Dedicated tags may be sold. When an Agent is tagged, the member of the team that made the tag becomes the owner of the tag. The owner may sell this information if that player thinks someone else might make better use of the tag. The minimum price for selling the tag is . Tags may be sold during any Sponsor's turn. The owner of the tag may offer to sell it to the Sponsor currently taking its turn. If that Sponsor turns down the offer then other Sponsors (not Agents) may bid for the tag in response.
Bidding works as a small, short auction that is held at the end of the current Sponsor's turn. Each Sponsor around the table (clockwise) has a chance to bid on the tag, including the Sponsor that refused the offer to buy it. If a Sponsor bids for the tag, then it must be able to pay that number of bits to the owner of the tag if its bid is successful. If a Sponsor passes on the bidding, then that player may not bid for the tag again unless it is re-auctioned at a later time. Only the successful bid is actually paid.
It is acceptable (and even smart) for the Sponsor of the tagged Agent to bid on the tag. If its bid is successful, the Sponsor may trash the tag at no cost. This does not require an action. After all, the Sponsor already has the Agent's personal data on file.
Selling tags is not considered an action. When a tag is sold, all the information that comprises the tag goes with it, and the former owner loses all records of this information.
If the Agent chooses to score the agenda, then the team scores the usual number of points for that card.
If the Agent elects to give the liberated agenda to his or her Sponsor, then the Sponsor must immediately install that card in a subsidiary data fort if it wishes to benefit from the agenda's ability. (Otherwise, it may set the agenda aside and simply score the points, much as if the Agent had scored it.) If the fort is not empty, then the Sponsor must trash any node or agenda currently residing in the fort to make room for the new card. Should the Sponsor manage to advance and score this agenda, it will gain the card's bonus ability as though it were its own.
In addition to liberating an agenda, the Agent has a chance to steal any advancement counters on that card. This gives his or her Sponsor the chance to benefit from another Corp's hard work. For each spent in addition to the cost of making the run, the Agent liberates one advancement counter. Liberated counters are given to the Sponsor along with the liberated agenda card. Advancement counters on a liberated agenda may only be placed on that agenda, unless the receiving Sponsor has the identical agenda already installed. In this case the two agendas' advancement counters may be combined to advance the already-installed card. If this is done the liberated agenda card should be discarded from play unseen (face down in the scored agenda of the card owner may be a good place).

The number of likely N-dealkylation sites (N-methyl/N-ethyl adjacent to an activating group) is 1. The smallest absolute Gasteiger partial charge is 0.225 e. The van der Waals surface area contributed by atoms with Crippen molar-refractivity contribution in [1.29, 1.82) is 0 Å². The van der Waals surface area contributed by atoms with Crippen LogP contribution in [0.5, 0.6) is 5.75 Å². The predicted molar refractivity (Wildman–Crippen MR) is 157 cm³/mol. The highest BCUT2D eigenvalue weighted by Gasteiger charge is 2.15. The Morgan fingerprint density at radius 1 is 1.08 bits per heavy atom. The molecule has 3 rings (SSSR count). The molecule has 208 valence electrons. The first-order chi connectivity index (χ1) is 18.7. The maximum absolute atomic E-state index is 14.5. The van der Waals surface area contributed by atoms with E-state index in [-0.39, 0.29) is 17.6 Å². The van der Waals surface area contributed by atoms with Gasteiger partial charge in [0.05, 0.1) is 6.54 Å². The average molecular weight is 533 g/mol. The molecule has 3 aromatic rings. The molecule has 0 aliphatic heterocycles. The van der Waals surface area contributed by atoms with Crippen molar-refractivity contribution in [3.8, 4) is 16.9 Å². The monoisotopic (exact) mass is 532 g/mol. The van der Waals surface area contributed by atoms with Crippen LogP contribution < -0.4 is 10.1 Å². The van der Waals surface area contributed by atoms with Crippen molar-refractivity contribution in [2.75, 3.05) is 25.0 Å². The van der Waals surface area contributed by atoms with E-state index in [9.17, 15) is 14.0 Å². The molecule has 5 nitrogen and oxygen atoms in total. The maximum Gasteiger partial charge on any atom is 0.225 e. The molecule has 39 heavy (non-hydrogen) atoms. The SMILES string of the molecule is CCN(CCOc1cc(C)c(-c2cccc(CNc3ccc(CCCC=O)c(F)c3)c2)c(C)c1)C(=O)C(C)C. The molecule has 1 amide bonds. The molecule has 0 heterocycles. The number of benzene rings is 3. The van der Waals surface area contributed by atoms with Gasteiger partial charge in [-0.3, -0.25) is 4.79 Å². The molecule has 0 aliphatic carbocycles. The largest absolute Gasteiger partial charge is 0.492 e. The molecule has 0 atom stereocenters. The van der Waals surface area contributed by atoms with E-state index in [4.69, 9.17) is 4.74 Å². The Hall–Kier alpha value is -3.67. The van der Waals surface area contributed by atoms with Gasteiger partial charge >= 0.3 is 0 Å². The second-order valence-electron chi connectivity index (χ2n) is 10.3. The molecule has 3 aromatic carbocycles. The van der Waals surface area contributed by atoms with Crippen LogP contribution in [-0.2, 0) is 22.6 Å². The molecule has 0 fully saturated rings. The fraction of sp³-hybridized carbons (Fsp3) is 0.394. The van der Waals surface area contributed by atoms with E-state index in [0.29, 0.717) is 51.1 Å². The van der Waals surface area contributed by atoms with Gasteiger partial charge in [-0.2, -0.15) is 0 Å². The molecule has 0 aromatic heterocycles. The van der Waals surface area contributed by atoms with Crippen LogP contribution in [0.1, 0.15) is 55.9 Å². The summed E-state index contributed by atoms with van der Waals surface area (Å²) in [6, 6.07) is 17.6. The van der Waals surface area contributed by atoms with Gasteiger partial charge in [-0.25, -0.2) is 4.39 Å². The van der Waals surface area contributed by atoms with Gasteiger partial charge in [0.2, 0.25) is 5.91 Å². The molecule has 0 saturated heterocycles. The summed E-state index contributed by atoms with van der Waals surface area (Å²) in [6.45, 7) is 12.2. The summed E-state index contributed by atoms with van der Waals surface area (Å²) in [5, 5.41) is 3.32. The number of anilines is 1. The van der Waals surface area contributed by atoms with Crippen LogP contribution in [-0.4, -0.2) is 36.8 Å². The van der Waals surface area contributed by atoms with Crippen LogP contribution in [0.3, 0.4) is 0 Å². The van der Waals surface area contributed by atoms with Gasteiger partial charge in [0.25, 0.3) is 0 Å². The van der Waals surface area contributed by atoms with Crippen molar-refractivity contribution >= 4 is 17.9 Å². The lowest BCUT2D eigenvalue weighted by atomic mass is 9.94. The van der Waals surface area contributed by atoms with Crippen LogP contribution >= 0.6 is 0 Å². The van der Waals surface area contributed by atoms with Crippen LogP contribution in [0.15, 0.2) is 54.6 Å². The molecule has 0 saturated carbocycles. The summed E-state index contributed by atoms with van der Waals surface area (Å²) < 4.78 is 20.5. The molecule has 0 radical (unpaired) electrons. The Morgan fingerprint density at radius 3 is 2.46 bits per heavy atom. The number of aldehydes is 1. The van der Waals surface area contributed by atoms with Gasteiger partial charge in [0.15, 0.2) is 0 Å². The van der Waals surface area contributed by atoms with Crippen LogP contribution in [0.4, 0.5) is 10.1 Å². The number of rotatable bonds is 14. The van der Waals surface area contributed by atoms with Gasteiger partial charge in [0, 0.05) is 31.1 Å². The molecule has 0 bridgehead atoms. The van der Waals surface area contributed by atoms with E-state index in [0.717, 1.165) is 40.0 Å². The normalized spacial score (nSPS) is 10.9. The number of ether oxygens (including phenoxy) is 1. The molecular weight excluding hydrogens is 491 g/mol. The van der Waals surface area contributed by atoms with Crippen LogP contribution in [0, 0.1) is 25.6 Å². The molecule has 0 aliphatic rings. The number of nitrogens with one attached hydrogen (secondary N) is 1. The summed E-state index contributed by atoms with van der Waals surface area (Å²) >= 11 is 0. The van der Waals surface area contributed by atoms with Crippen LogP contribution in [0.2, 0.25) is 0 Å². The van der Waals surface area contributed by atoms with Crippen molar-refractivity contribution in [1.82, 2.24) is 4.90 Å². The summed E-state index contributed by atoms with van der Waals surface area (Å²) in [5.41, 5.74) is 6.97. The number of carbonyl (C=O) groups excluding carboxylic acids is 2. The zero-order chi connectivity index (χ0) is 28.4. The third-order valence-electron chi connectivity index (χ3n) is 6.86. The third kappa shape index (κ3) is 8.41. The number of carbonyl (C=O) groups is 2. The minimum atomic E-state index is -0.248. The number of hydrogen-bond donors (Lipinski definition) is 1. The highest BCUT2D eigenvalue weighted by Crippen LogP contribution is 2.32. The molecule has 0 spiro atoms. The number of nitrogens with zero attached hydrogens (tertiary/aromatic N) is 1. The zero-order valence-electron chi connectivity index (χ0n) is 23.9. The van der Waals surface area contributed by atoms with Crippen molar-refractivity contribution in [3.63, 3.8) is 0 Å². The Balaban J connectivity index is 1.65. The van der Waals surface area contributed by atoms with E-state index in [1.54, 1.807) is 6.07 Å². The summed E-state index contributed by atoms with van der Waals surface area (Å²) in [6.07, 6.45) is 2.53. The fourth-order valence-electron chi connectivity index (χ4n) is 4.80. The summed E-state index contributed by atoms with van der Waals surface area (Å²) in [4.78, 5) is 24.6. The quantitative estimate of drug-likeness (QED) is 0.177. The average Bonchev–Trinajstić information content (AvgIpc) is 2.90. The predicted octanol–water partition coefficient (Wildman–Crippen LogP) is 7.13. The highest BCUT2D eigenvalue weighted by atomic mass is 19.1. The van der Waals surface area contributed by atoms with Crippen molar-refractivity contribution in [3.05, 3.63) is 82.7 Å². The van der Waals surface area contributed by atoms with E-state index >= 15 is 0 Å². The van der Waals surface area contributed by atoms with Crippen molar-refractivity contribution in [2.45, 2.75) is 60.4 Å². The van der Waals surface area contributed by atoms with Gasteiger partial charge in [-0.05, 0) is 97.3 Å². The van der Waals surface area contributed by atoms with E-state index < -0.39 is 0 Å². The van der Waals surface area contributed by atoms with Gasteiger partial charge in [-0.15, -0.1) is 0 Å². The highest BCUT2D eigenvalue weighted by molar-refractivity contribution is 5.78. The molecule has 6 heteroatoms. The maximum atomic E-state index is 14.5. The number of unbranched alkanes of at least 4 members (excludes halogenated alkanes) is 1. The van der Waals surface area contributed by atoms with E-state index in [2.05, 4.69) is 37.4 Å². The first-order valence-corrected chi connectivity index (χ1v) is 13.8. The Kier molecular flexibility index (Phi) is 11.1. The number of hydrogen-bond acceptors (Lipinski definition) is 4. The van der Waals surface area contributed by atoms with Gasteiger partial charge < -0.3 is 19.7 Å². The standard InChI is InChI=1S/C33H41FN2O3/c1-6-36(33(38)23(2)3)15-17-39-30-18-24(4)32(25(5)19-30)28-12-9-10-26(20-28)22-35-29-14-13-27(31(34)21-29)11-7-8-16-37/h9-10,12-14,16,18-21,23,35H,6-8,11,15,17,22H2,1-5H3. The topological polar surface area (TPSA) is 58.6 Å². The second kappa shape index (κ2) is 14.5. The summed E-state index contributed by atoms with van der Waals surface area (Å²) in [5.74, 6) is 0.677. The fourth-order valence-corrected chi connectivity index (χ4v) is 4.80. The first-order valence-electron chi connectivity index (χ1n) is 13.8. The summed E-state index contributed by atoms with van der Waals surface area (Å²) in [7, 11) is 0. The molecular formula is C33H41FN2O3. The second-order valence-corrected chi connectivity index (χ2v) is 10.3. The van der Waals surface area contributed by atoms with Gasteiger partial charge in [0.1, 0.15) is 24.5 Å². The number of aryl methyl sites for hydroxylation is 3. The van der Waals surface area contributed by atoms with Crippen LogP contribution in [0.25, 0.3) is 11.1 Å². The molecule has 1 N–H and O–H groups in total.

The teams share agenda points and pool them together. Thus an Agent may spend agenda points that have been scored by his or her Sponsor, and vice versa, for cards like Arasaka Portable Prototype, Databroker, and I Got a Rock.
Optionally, a Sponsor whose Agent is flatlined may elect to hire another Runner as its Agent. In this case, the player may forgo three actions (as though removing virus counters) and the next 3 agenda points scored by that team, so that the Runner player can reshuffle and start from scratch. If the Sponsor of an Agent cannot draw a card, the team loses with no recourse.
"The Big Sell-Out" was devised before the release of Proteus, but that set incorporates well. The one difficulty is with Siren--only the Corp being run can take advantage of its power. (Otherwise, Corps can cooperate too easily to stymie Runners).
Corporate Ally works best if used to target only one Corp. However, some play groups have it affect all Corps. Players should agree on how to treat this card before they start the game.
If you find that Agents are benefiting too much from their Sponsors' bits, try setting a cap on the amount to be transferred.
To reduce the destructiveness of stealing daemons, try the following rule. When an Agent steals a daemon from the Agent fort, that player must pay the installation costs of all stored programs. This makes it a little less destructive to Imp trees containing expensive programs, but a house of Zetatech Software Installer cards will still collapse nicely.
Schlaghund Pointers and Audit of Call Records may be played even if the Agent being tagged has not run the Sponsor playing them. Keeping a close watch on traffic in the Net allows more philanthropic Sponsors to keep cyberspace safe for others. :)
ODie roleplays a character called Damian O'Dea when at work in the Australian Defence R&D organisation. He is also a partner in Australian Game Wizards, which indicates his degree of self-despair at ever getting over the gaming habit.
by Ole Jaekel